It’s 2004. Two young women meet up in the town square, and exchange greetings. They’re both painfully shy and awkward – they’ve been flirting with each other for a while, but this is their first proper date.
They find a place with a little more privacy, and begin whispering to each other. They weave a fantasy of playing in a swimming pool together, of gentle touches, sweet kisses… and more.
Except this is all taking place in an imagined world within a video game. It’s 2004, I’m playing the MMORPG City of Heroes, and I’m sexting with another player. At this point in my life, I’m still deeply in the closet, afraid to be my true self in the real world.
Video games are known for being vehicles of escapism. Portals into other realities more fantastical – and often less complicated – than our own. When confronted with the opportunity to create and customise a character within a game, many of us will create an idealised version of ourselves. For me, that was always a woman. Admittedly, a conventionally attractive woman… not that games usually provide an alternative.
Before I came out, if anyone asked why I played as female characters I’d fall back on the tired (and misogynistic) response: “If I’m going to have to look at this character for 30 hours, they may as well be hot”. Now, I’m not saying all people who use this excuse are trans… but there’s a reason it’s become a trope within trans culture.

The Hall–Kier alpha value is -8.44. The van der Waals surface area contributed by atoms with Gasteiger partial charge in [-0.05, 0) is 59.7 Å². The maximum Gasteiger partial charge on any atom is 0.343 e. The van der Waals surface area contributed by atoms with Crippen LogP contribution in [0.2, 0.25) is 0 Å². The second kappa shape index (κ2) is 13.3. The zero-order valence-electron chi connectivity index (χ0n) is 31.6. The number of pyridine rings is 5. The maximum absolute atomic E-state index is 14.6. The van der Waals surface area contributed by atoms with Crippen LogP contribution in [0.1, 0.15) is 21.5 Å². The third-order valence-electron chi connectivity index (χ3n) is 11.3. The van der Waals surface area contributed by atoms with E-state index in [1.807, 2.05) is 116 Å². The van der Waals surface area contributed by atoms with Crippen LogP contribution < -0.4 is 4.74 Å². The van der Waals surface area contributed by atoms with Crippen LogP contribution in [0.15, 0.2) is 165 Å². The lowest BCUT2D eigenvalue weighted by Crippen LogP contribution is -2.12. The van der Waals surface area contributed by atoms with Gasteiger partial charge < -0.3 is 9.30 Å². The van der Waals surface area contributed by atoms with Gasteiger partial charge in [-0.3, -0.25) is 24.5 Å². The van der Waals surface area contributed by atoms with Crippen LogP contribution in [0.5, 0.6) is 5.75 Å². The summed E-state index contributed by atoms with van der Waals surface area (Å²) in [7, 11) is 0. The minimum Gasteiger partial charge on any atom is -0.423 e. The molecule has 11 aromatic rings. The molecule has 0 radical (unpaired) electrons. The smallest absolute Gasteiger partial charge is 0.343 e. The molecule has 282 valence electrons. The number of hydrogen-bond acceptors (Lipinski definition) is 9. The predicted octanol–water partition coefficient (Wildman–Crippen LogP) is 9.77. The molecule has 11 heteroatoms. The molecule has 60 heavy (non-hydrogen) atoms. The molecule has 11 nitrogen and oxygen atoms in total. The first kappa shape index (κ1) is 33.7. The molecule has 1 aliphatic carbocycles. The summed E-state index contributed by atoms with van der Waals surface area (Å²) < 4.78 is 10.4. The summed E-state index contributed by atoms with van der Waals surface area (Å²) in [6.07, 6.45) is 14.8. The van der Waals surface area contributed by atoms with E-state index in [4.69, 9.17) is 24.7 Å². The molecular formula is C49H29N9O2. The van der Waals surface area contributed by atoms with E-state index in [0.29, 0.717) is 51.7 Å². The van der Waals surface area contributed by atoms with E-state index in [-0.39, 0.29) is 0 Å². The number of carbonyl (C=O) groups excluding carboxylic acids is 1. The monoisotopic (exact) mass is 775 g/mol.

As afraid as I was to properly embrace my gender identity at the time, I found myself socialising as a woman and eventually entering into a brief romantic and “sextual” relationship with another female-identifying person within City of Heroes.
These were the early days of voice chat, but neither of us wanted to use it. We didn’t know each other’s real names, or even care. We both created personas which existed purely within the world of the game, and it was those personas which we used to explore our sexuality and gender identity.
The game was our safe space, somewhere we didn’t need to worry about what we looked or sounded like, a place where social awkwardness was barely a factor. It was a place we could explore who we truly were without fear of judgement or consequence.
Social multiplayer games have a special power to them. They create immersive, safe spaces for people (especially young people) to experiment. To try on different faces, different personalities. To see what it’s like to be treated as a boy, girl, something in between, or off the gender spectrum entirely. A place for people to explore who they’re attracted to when they don’t have to worry about the judgement of their peers.
This was true in 2004 and thankfully remains true now. As online multiplayer games grow and change over time, I pray these spaces continue to exist for future generations of shy, awkward young queer people to find themselves… and each other.